W3C home > Mailing lists > Public > public-web-security@w3.org > December 2009

Risks from CSS injection

From: Maciej Stachowiak <mjs@apple.com>
Date: Tue, 08 Dec 2009 10:54:29 -0800
Cc: gaz Heyes <gazheyes@gmail.com>, Adam Barth <w3c@adambarth.com>, Daniel Glazman <daniel@glazman.org>, Thomas Roessler <tlr@w3.org>, public-web-security@w3.org
Message-id: <0BF829A8-9557-4B9E-BAD8-75CADA7BC97B@apple.com>
To: Maciej Stachowiak <mjs@apple.com>

On Dec 8, 2009, at 7:07 AM, Maciej Stachowiak wrote:

> Another possibility is to specifically blacklist the use of the  
> contents of the "value" attribute in attribute selectors for  
> elements in the HTML namespace. Either all elements, or specifically  
> input elements, or more specifically input elements of type password  
> or hidden.
>
> I think that is better than making attribute selectors not work with  
> those elements at all. People validly use attribute selectors on  
> form controls based on the "type" attribute to style them.

I'd like to backpedal from this proposal for a second so I can  
understand the issue better. Are we worried about:

A) Sites that voluntarily include untrusted CSS (such as user-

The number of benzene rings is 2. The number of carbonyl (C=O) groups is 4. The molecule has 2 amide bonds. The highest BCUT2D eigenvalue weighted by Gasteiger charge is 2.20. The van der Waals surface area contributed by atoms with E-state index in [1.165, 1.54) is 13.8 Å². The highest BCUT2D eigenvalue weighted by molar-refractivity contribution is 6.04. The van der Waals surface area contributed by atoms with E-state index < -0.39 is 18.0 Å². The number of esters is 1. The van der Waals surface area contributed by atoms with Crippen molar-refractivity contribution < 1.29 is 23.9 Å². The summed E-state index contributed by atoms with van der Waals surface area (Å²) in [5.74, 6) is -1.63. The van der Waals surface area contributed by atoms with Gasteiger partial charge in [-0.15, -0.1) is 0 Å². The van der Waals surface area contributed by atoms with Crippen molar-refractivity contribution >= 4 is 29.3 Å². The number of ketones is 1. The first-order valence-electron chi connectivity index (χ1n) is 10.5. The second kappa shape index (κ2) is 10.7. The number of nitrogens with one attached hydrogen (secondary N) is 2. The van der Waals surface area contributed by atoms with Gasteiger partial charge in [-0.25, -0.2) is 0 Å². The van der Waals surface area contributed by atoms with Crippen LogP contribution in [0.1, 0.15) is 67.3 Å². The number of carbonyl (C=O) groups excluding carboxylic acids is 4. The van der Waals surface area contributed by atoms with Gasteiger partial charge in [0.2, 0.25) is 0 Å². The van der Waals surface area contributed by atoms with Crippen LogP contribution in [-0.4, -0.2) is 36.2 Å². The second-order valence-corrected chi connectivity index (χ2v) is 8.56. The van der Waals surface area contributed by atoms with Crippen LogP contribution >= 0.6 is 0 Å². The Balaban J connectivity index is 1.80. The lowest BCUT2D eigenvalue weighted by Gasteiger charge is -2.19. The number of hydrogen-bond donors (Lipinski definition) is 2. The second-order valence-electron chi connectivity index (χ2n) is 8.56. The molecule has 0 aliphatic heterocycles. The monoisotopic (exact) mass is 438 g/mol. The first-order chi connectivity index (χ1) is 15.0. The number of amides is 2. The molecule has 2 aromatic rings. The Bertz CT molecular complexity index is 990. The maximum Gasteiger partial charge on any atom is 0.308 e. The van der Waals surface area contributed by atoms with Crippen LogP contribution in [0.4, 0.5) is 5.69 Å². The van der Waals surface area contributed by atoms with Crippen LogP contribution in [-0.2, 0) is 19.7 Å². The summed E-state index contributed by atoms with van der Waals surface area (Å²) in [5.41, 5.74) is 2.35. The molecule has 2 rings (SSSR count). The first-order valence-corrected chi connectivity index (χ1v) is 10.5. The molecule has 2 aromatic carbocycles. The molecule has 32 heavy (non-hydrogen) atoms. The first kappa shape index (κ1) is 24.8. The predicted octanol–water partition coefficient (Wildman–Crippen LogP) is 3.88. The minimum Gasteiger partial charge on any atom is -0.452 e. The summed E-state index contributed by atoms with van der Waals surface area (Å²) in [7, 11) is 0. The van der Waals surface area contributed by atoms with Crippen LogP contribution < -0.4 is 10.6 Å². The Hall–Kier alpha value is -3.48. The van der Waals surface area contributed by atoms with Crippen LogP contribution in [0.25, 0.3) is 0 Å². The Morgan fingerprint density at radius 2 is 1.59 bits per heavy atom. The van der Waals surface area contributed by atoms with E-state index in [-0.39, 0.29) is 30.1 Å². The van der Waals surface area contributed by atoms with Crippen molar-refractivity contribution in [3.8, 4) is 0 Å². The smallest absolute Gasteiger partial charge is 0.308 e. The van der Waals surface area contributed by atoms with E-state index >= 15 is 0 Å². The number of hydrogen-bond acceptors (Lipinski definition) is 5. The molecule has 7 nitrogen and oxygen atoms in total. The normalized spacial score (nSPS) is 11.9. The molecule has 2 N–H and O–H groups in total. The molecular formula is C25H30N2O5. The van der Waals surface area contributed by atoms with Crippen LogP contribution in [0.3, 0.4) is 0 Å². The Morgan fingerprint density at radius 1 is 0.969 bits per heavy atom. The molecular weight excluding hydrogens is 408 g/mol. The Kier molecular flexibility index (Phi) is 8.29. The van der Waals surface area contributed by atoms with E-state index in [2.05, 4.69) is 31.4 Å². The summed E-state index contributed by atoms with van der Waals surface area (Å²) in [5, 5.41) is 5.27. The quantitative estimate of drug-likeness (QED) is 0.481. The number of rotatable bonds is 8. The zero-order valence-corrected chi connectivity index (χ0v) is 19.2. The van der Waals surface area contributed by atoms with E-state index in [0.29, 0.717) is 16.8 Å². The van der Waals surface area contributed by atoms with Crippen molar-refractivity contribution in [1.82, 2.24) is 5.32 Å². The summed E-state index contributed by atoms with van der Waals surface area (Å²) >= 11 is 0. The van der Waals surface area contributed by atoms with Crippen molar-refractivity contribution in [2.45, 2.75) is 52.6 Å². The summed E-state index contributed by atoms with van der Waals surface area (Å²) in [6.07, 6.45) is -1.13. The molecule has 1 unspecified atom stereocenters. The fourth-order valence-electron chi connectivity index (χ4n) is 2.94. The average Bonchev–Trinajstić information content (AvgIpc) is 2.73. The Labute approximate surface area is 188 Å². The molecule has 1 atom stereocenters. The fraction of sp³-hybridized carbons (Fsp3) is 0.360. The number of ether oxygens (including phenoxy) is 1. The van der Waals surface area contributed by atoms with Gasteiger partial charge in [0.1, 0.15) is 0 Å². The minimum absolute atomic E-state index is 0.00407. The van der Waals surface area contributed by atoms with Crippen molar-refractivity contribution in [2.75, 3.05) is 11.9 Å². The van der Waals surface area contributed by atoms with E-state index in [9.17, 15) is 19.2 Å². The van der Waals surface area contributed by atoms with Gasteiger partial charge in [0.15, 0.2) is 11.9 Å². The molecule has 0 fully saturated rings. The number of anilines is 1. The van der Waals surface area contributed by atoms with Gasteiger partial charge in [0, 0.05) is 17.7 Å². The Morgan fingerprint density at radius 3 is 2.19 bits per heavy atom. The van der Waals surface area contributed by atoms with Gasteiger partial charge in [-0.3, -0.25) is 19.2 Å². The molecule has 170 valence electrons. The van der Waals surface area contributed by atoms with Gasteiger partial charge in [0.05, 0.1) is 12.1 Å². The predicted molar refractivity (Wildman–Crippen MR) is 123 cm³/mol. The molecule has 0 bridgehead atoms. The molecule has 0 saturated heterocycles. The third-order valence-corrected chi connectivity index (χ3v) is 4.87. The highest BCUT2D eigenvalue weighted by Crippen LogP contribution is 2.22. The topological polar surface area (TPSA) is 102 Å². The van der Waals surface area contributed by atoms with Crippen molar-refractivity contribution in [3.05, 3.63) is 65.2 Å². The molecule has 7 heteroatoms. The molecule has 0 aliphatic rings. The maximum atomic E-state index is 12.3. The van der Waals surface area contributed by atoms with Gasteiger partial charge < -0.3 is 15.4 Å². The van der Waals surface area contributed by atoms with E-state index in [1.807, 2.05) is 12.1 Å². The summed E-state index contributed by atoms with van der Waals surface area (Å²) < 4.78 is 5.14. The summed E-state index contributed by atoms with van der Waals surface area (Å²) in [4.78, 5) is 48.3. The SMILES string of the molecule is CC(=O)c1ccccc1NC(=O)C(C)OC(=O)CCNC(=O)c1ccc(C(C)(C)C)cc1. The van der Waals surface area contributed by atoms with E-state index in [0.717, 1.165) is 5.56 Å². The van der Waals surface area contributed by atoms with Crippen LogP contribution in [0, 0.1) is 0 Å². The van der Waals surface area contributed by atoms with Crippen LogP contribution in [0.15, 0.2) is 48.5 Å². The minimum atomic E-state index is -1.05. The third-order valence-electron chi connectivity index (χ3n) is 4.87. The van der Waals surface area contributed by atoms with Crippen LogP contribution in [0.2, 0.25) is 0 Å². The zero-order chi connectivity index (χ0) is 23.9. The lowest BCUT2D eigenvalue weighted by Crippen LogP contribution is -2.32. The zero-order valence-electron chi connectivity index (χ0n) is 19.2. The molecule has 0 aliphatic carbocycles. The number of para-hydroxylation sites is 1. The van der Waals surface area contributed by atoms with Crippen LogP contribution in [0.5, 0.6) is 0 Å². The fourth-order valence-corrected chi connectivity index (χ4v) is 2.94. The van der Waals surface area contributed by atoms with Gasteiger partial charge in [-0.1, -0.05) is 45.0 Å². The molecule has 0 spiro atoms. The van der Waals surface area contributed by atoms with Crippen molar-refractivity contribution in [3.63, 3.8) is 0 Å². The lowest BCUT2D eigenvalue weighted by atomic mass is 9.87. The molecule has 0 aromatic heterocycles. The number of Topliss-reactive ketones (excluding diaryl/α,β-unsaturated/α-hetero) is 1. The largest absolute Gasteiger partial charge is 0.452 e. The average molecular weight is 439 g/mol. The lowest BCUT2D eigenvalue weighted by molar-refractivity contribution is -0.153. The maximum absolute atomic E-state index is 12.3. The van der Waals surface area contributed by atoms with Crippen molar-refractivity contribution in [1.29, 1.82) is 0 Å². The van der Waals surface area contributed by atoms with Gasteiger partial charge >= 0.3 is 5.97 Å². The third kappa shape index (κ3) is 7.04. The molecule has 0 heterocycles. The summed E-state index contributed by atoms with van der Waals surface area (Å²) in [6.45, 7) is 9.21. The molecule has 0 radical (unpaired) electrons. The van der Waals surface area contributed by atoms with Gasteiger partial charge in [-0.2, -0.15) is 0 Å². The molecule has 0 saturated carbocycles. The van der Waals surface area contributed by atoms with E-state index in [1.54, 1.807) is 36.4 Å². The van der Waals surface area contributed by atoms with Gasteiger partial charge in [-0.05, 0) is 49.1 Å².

provided) without filtering being exposed to data theft risk.
B) Sites that have inadvertent CSS injection risk (but without the  
possibility of script injection) being exposed to data theft risk.
C) Both.

One thing to keep in mind is that including untrusted CSS is already  
extremely risky. If the attacker can inject CSS (whether willingly or  
not) he or she can do the following:

1) Arbitrarily move around elements on the page.
2) Make any element invisible.
3) Replace the visible contents of elements with chosen images or text.
4) Overlay one element invisibly on top of another.

Using these, you can make the "Delete Account" button look like a  
"Mail me a Free Pony" button. This isn't even counting features like - 
moz-binding or CSS expressions.

Thus, any site doing voluntary injection of CSS must do whitelisting  
to be safe. Any site with inadvertent CSS injection holes is already  
at great risk. This I am not sure it is worth focusing on attribute  
selectors specifically as a CSS-based attack vector. Am I missing  
anything here?

Regards,
Maciej
Received on Tuesday, 8 December 2009 18:55:03 GMT

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